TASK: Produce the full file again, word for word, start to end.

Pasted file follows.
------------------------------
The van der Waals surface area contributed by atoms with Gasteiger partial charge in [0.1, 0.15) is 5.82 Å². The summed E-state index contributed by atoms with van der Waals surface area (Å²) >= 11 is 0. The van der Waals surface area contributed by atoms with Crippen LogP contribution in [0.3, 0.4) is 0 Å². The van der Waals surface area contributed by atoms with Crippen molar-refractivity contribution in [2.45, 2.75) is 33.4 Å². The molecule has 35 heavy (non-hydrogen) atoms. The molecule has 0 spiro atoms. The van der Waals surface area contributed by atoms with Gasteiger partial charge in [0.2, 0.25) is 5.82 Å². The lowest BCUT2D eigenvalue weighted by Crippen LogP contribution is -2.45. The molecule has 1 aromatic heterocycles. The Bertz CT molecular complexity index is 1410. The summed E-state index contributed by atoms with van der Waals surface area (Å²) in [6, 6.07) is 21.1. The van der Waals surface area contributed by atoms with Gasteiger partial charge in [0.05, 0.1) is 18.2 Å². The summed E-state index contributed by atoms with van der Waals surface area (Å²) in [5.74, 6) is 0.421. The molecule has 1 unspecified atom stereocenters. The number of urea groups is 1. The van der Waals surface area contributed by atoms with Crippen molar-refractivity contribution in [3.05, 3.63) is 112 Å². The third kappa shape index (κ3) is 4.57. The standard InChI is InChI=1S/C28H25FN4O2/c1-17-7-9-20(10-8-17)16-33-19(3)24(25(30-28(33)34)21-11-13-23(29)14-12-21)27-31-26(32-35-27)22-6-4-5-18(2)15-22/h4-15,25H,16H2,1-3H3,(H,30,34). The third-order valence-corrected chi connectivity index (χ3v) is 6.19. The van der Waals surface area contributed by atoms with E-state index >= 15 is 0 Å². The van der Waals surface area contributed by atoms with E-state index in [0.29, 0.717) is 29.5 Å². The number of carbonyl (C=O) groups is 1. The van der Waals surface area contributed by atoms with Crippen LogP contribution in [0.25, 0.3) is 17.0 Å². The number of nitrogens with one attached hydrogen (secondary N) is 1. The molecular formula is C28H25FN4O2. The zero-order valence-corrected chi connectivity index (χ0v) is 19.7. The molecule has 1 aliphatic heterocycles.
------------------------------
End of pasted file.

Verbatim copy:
The van der Waals surface area contributed by atoms with Gasteiger partial charge in [0.1, 0.15) is 5.82 Å². The summed E-state index contributed by atoms with van der Waals surface area (Å²) >= 11 is 0. The van der Waals surface area contributed by atoms with Crippen LogP contribution in [0.3, 0.4) is 0 Å². The van der Waals surface area contributed by atoms with Crippen molar-refractivity contribution in [2.45, 2.75) is 33.4 Å². The molecule has 35 heavy (non-hydrogen) atoms. The molecule has 0 spiro atoms. The van der Waals surface area contributed by atoms with Gasteiger partial charge in [0.2, 0.25) is 5.82 Å². The lowest BCUT2D eigenvalue weighted by Crippen LogP contribution is -2.45. The molecule has 1 aromatic heterocycles. The Bertz CT molecular complexity index is 1410. The summed E-state index contributed by atoms with van der Waals surface area (Å²) in [6, 6.07) is 21.1. The van der Waals surface area contributed by atoms with Gasteiger partial charge in [0.05, 0.1) is 18.2 Å². The summed E-state index contributed by atoms with van der Waals surface area (Å²) in [5.74, 6) is 0.421. The molecule has 1 unspecified atom stereocenters. The number of urea groups is 1. The van der Waals surface area contributed by atoms with Crippen molar-refractivity contribution in [3.05, 3.63) is 112 Å². The third kappa shape index (κ3) is 4.57. The standard InChI is InChI=1S/C28H25FN4O2/c1-17-7-9-20(10-8-17)16-33-19(3)24(25(30-28(33)34)21-11-13-23(29)14-12-21)27-31-26(32-35-27)22-6-4-5-18(2)15-22/h4-15,25H,16H2,1-3H3,(H,30,34). The third-order valence-corrected chi connectivity index (χ3v) is 6.19. The van der Waals surface area contributed by atoms with E-state index >= 15 is 0 Å². The van der Waals surface area contributed by atoms with E-state index in [0.29, 0.717) is 29.5 Å². The number of carbonyl (C=O) groups is 1. The van der Waals surface area contributed by atoms with Crippen LogP contribution in [0.25, 0.3) is 17.0 Å². The number of nitrogens with one attached hydrogen (secondary N) is 1. The molecular formula is C28H25FN4O2. The zero-order valence-corrected chi connectivity index (χ0v) is 19.7. The molecule has 1 aliphatic heterocycles.